The analytical solutions developed in the first paper can be used to interpret the results of cross‐hole tests conducted in anisotropic porous or fractured media. In the particular case where the injection and monitoring intervals are short relative to the distance between them, the test results can be analyzed graphically. From the transient variation of hydraulic head in a given monitoring interval, one can determine the directional hydraulic diffusivity, Kd(e)/Ss, and the quantity D/Ss, by curve matching. (Here Kd(e) is directional hydraulic conductivity parallel to the unit vector, e, pointing from the injection to the monitoring interval, Ss is specific storage, and D is the determinant of the hydraulic conductivity tensor, K.) The principal values and directions of K, together with Ss, can then be evaluated by fitting an ellipsoid to the square roots of the directional diffusivities. Ideally, six directional measurements are required. In practice, a larger number of measurements is often necessary to enable fitting an ellipsoid to the data by least squares. If the computed [Kd(e)/ss]½ values fluctuate so severely that a meaningful least squares fit is not possible, one has a direct indication that the subsurface does not behave as a uniform anisotropic medium on the scale of the test. Test results from a granitic rock near Oracle in southern Arizona are presented to illustrate how the method works for fractured rocks. At the site, the Oracle granite is shown to respond as a near‐uniform, anisotropic medium, the hydraulic conductivity of which is strongly controlled by the orientations of major fracture sets. The cross‐hole test results are shown to be consistent with the results of more than 100 single‐hole packer tests conducted at the site.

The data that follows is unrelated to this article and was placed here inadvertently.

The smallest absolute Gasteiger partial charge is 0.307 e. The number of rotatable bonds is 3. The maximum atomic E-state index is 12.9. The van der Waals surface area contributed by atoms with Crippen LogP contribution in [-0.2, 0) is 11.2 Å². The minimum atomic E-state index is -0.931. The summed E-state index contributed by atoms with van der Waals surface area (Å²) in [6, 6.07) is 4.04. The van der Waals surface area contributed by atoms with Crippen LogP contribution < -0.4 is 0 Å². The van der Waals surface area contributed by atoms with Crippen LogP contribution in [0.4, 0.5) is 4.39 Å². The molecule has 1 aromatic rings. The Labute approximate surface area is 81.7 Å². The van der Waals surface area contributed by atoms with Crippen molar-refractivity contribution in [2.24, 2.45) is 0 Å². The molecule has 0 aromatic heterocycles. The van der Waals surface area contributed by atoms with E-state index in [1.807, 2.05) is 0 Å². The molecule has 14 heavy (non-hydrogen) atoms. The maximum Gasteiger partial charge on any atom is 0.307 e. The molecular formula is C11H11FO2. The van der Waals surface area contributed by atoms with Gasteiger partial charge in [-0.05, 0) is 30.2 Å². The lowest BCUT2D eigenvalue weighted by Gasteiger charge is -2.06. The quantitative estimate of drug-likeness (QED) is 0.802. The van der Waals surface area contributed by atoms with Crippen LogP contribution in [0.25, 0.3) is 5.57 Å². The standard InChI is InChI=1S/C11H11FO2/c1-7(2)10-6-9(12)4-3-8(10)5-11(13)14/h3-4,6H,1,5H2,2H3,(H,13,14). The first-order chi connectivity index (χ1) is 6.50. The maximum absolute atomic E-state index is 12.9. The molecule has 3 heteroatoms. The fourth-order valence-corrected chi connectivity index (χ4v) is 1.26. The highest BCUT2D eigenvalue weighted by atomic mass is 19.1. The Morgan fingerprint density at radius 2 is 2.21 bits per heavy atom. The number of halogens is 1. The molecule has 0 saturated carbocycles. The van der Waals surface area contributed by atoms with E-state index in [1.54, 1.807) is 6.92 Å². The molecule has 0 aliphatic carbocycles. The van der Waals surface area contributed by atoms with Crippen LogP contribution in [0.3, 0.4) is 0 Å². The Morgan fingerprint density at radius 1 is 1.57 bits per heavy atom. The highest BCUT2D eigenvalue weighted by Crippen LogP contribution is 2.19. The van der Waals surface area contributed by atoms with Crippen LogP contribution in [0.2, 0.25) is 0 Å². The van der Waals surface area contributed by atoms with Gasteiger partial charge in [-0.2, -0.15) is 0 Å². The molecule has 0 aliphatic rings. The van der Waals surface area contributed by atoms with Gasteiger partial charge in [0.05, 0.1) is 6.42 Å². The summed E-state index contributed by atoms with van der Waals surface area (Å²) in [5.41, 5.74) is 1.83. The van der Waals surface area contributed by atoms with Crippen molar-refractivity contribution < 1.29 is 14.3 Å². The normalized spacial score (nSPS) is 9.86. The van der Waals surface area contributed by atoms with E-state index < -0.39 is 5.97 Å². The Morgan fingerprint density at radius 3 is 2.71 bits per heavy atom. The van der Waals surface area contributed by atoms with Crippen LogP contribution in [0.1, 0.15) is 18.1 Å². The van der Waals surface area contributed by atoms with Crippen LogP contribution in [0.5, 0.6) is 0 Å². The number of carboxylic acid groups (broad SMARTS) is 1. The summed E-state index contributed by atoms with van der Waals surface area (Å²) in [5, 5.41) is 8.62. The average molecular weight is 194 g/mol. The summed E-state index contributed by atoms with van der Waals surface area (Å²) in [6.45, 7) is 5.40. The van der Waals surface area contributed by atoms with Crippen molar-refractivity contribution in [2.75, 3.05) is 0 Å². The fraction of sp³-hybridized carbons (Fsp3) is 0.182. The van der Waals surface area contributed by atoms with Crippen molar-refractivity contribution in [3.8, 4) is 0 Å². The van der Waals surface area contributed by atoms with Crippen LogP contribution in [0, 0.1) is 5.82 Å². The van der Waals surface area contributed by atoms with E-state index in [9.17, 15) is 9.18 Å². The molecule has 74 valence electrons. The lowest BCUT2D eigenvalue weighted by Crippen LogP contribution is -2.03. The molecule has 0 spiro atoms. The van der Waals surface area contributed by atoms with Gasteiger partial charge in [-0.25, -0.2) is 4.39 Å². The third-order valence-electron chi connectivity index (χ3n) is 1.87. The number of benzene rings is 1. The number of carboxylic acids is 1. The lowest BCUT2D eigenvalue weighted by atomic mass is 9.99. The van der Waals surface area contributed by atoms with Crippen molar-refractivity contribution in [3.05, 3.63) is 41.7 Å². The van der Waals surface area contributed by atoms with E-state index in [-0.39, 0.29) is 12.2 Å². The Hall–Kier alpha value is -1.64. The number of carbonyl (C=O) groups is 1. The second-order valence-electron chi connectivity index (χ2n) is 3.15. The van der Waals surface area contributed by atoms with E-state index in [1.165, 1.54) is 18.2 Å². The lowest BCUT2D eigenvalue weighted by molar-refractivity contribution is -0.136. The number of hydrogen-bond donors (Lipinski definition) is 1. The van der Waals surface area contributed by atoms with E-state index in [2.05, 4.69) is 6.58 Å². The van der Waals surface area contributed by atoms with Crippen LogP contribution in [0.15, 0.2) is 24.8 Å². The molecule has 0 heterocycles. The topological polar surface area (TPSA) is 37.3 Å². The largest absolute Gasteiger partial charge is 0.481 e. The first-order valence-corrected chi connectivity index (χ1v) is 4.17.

ASJC Scopus subject areas
- Water Science and Technology